Tag Archives: food

1029. Fastidious Johnnie

Claudia and Johnnie had been married for a good number of years. Over time, things that Johnnie did, little mannerisms and habits, began to annoy Claudia. Why, for example, did he always have to brush down the seat of the sofa before sitting down? The same for getting into the car. It was driving Claudia nuts.

There were other things too. The big annoyance was that he was older than she was. He had retired and stayed at home all day, while she still went to work. Talk about lazy. She almost pined for the day when he would pass away and she could live an independent life the way she wanted it. His fastidiousness was a constant aggravation.

Claudia thought Johnnie was eating unhealthily at lunch time when she wasn’t there. She began to prepare and leave healthy food for him to eat; organic fillings with gluten-free bread rolls, supplementary vitamin pills, non-fatty meats, and so on. No salt of course; never any salt.

After several months, Claudia discovered that Johnnie wasn’t eating the stuff she had prepared. He was eating junk food and hiding her preparations in the trash. No wonder the poison hadn’t worked.

995. Chicken cordon bleu


Let’s face it; Alice was ever so slightly overweight. Her husband didn’t seem to mind, but it worried Alice. No matter what I do – she said – I can’t seem to lose weight.

The reality was that whenever Alice bought groceries she would also buy a big spicy chicken leg or a cheese burger or a sausage in a bun dripping with wonderful butter, and all from the delicatessen at the supermarket. It was something to eat in the car on the way home. Of course, Alice always tossed the wrapping out the car window. She wasn’t going to let her husband know she had squandered $2.70 on a fatty luxury.

On this day, Alice bought a wonderful soft cheese wrapped in a chicken schnitzel and fried coated with buttery bread crumbs. It was in a black polystyrene container with a plastic film wrapping. Alice devoured the schnitzel in the car. Delicious! She left the wrapping sitting on the passenger seat next to her. There was too much traffic for her to toss the wrapping out the window. She might get caught littering.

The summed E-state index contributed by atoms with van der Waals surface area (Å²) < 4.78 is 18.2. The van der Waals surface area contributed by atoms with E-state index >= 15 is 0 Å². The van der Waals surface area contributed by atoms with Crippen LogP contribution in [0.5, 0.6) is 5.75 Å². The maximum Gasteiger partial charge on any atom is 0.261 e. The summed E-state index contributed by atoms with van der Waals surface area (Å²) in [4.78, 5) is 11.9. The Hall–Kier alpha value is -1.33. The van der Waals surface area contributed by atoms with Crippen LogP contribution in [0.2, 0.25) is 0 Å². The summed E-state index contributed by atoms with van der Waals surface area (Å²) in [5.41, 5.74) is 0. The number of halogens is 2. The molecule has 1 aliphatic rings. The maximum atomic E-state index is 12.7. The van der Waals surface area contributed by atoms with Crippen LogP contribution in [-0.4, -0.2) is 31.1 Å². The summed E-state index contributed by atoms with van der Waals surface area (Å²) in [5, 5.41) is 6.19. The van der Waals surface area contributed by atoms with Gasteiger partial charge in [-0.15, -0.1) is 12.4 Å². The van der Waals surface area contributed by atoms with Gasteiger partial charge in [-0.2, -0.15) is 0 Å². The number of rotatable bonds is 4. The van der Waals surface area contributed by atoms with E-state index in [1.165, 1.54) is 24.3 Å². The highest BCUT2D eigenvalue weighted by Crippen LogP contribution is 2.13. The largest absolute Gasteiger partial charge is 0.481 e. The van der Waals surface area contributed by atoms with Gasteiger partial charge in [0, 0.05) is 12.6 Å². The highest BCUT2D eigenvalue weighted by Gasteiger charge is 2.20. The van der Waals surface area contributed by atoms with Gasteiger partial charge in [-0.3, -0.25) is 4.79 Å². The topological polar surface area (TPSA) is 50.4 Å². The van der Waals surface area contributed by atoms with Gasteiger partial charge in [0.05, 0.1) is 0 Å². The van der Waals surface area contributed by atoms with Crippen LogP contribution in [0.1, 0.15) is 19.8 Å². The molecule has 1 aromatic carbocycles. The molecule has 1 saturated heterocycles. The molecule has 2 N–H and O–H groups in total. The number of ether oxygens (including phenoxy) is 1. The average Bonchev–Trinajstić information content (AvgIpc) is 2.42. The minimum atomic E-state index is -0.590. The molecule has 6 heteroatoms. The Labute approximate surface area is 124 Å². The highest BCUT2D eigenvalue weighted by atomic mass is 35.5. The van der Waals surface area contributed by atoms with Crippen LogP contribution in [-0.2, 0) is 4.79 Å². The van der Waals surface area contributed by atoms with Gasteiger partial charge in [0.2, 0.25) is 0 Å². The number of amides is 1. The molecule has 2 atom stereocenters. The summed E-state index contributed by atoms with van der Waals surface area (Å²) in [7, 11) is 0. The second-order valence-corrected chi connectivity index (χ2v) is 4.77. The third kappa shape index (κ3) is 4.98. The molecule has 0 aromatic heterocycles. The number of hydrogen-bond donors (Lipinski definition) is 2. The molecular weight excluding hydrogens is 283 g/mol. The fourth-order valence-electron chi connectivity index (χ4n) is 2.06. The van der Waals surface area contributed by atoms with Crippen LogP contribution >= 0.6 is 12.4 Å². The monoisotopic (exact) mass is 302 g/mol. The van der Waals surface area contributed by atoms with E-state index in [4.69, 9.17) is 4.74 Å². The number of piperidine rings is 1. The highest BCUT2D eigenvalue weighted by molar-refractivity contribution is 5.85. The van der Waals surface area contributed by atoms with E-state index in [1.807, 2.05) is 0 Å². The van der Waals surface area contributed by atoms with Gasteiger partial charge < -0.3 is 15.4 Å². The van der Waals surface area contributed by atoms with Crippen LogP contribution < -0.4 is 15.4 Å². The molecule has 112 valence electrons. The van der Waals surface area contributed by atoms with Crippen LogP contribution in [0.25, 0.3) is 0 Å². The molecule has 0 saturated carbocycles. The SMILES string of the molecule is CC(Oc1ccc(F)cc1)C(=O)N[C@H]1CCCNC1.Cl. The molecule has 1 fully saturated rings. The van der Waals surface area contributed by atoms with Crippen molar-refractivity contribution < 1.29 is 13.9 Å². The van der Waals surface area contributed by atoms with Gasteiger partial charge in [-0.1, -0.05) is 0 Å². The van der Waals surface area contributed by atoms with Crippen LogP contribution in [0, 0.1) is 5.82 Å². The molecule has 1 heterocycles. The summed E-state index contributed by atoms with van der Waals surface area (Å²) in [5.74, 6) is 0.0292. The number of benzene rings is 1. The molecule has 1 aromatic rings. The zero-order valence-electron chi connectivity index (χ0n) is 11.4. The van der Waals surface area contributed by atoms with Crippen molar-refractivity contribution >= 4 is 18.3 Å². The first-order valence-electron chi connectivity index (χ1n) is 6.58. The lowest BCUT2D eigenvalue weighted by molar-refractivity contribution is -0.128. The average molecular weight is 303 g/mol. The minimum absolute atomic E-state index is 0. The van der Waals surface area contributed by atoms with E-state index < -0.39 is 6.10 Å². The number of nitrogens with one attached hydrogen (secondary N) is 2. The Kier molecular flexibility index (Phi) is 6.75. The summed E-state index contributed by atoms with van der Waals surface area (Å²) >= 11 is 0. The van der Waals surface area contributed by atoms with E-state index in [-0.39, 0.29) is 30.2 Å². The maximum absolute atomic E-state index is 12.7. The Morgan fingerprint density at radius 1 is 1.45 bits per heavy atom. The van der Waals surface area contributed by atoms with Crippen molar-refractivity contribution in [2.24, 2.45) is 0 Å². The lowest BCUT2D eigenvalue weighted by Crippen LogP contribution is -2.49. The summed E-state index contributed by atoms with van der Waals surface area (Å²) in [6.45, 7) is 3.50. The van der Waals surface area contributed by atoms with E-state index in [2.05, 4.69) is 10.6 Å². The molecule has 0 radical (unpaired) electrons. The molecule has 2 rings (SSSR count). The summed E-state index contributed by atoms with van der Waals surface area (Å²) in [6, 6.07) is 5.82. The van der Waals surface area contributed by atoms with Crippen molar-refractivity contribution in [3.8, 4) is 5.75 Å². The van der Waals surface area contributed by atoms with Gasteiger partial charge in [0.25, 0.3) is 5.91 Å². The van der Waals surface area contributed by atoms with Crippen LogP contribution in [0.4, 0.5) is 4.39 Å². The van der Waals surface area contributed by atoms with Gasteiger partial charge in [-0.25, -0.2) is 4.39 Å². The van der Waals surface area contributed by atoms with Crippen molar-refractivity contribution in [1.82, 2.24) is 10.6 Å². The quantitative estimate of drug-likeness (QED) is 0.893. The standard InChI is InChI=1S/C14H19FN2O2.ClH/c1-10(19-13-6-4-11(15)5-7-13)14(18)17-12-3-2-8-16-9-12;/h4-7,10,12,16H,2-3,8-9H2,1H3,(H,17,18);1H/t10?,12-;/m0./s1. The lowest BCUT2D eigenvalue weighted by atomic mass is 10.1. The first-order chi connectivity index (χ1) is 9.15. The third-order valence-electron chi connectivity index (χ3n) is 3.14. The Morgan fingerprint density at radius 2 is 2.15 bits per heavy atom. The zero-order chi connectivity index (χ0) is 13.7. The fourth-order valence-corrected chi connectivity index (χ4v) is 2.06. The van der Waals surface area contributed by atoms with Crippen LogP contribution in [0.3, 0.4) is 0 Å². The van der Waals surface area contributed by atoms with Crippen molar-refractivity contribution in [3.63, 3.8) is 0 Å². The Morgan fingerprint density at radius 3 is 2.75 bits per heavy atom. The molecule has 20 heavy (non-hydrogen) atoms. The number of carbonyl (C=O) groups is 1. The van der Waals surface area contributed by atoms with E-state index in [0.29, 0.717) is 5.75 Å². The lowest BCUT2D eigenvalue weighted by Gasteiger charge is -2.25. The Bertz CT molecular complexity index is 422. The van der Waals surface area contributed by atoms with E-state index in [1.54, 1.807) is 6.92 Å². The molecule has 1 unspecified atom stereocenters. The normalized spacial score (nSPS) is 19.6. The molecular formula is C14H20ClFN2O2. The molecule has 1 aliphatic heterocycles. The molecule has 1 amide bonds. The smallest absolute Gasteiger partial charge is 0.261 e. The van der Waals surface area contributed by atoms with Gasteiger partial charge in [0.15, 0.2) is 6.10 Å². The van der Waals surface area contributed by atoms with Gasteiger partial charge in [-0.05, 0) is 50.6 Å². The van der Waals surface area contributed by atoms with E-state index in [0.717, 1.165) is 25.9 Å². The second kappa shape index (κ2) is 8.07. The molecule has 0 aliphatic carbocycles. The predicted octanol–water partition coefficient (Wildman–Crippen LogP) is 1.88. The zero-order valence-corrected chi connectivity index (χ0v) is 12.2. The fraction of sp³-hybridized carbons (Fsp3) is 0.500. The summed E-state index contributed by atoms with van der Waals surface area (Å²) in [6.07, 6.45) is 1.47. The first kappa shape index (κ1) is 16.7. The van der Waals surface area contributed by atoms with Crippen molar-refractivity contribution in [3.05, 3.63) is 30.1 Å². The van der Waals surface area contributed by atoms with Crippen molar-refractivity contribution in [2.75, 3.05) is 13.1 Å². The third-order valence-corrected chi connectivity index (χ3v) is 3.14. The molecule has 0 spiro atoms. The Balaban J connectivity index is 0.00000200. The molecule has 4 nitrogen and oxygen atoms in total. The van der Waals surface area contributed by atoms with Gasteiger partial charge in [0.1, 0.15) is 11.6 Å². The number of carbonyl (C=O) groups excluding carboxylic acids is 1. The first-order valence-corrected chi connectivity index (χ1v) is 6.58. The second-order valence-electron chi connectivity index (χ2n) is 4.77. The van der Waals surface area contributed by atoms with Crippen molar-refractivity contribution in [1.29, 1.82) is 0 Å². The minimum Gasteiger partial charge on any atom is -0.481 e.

Once she was out of the traffic, Alice reached over, grabbed the schnitzel wrapping, and dropped it nonchalantly out the window.

When she arrived back home the wrapping was still on the seat. It must have blown back inside.

For weeks after that, Alice wondered… Where had she mislaid her purse?

882. I’m so tired of being rich


I’m so tired of being rich. People don’t realise how tedious money can become. I’ll give an example to illustrate what I mean.

Every day the cook would ask if there was anything special I would like for the evening meal. After a while – rather quickly actually – I ran out of ideas. I suggested to the cook that he make up his own mind, as long as he maintained his usual quality. That’s what he’s paid for. Well! You’ve no idea what happened! He served up a wild venison dish. I don’t like wild game particularly, and this meat was far too strong. It might’ve looked fancy, but … yuk! After that, I had to replace the cook with one who toned down the flavours a bit, thank heavens.

Then when my birthday came I said I was tired of all this fancy food and wanted something plain. Perhaps a rissole in a bun – something simple like that. What sort of salad would I like in the bun? A bit of red onion? No, no, no! Cheese? No, no, no! Just a rissole in a bun. Like poor people have every day.

So that’s what I got. It was disgusting. Never again. And it was a top-of-the-range bun. I now understand what poor people have to put up with all the time. I have instructed the cook: once a month, when he’s foraging for groceries, he’s to buy a spare tin of cat food and leave it in the Salvation Army bin at the supermarket. If the poor people don’t have a cat, I’m sure it would be a treat for them to eat it themselves.

Life is certainly more satisfying now that I’m doing my bit.

871. Saved by the Government


The Government Minister of Finance couldn’t stop grinning from ear to ear. Beaming is hardly the word. The smile was so broad you could see his gums.

Scientists, on a Government grant, have discovered that bacon can possibly cause cancer.

“There’s only one thing for it,” said the Minister of Finance, “we have to discourage people from eating bacon by taxing it heavily.”

And tax it they did. And then…

Scientists, on a Government grant, have discovered that ham can possibly cause cancer.

“There’s only one thing for it,” said the Minister of Finance, “we have to discourage people from eating ham by taxing it heavily.”

And tax it they did. And then…

Scientists, on a Government grant, have discovered that all meat can possibly cause cancer.

“There’s only one thing for it,” said the Minister of Finance, “we have to discourage people from eating meat by taxing it heavily.”